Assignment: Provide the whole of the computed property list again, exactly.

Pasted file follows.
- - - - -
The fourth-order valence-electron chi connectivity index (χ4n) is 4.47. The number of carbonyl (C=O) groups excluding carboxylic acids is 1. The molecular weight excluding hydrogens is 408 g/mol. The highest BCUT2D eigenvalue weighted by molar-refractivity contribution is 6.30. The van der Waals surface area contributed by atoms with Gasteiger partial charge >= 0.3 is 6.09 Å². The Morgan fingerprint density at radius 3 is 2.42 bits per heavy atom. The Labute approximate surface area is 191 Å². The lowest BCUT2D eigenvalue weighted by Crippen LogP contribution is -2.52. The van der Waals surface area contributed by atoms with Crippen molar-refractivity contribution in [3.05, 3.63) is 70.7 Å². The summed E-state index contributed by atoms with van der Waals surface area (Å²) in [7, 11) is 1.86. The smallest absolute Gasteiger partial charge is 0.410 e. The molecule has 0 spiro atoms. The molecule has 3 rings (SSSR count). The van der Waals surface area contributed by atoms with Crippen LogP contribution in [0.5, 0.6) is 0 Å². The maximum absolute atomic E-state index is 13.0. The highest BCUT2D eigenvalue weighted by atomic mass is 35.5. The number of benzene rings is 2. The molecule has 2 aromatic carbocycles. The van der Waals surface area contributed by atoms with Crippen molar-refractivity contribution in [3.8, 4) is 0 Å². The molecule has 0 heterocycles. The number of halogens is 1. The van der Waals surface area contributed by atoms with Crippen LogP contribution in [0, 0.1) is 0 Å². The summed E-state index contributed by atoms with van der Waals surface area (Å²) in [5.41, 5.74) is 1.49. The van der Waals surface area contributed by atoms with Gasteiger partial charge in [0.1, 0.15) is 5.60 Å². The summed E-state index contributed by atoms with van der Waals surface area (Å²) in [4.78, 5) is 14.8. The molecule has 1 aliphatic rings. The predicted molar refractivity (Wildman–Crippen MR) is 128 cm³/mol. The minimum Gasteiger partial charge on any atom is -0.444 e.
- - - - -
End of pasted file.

The fourth-order valence-electron chi connectivity index (χ4n) is 4.47. The number of carbonyl (C=O) groups excluding carboxylic acids is 1. The molecular weight excluding hydrogens is 408 g/mol. The highest BCUT2D eigenvalue weighted by molar-refractivity contribution is 6.30. The van der Waals surface area contributed by atoms with Gasteiger partial charge >= 0.3 is 6.09 Å². The Morgan fingerprint density at radius 3 is 2.42 bits per heavy atom. The Labute approximate surface area is 191 Å². The lowest BCUT2D eigenvalue weighted by Crippen LogP contribution is -2.52. The van der Waals surface area contributed by atoms with Crippen molar-refractivity contribution in [3.05, 3.63) is 70.7 Å². The summed E-state index contributed by atoms with van der Waals surface area (Å²) in [7, 11) is 1.86. The smallest absolute Gasteiger partial charge is 0.410 e. The molecule has 0 spiro atoms. The molecule has 3 rings (SSSR count). The van der Waals surface area contributed by atoms with Crippen LogP contribution in [0.5, 0.6) is 0 Å². The maximum absolute atomic E-state index is 13.0. The highest BCUT2D eigenvalue weighted by atomic mass is 35.5. The number of benzene rings is 2. The molecule has 2 aromatic carbocycles. The van der Waals surface area contributed by atoms with Crippen molar-refractivity contribution in [3.8, 4) is 0 Å². The molecule has 0 heterocycles. The number of halogens is 1. The van der Waals surface area contributed by atoms with Crippen LogP contribution in [0, 0.1) is 0 Å². The summed E-state index contributed by atoms with van der Waals surface area (Å²) in [5.41, 5.74) is 1.49. The van der Waals surface area contributed by atoms with Gasteiger partial charge in [0.1, 0.15) is 5.60 Å². The summed E-state index contributed by atoms with van der Waals surface area (Å²) in [4.78, 5) is 14.8. The molecule has 1 aliphatic rings. The predicted molar refractivity (Wildman–Crippen MR) is 128 cm³/mol. The minimum Gasteiger partial charge on any atom is -0.444 e.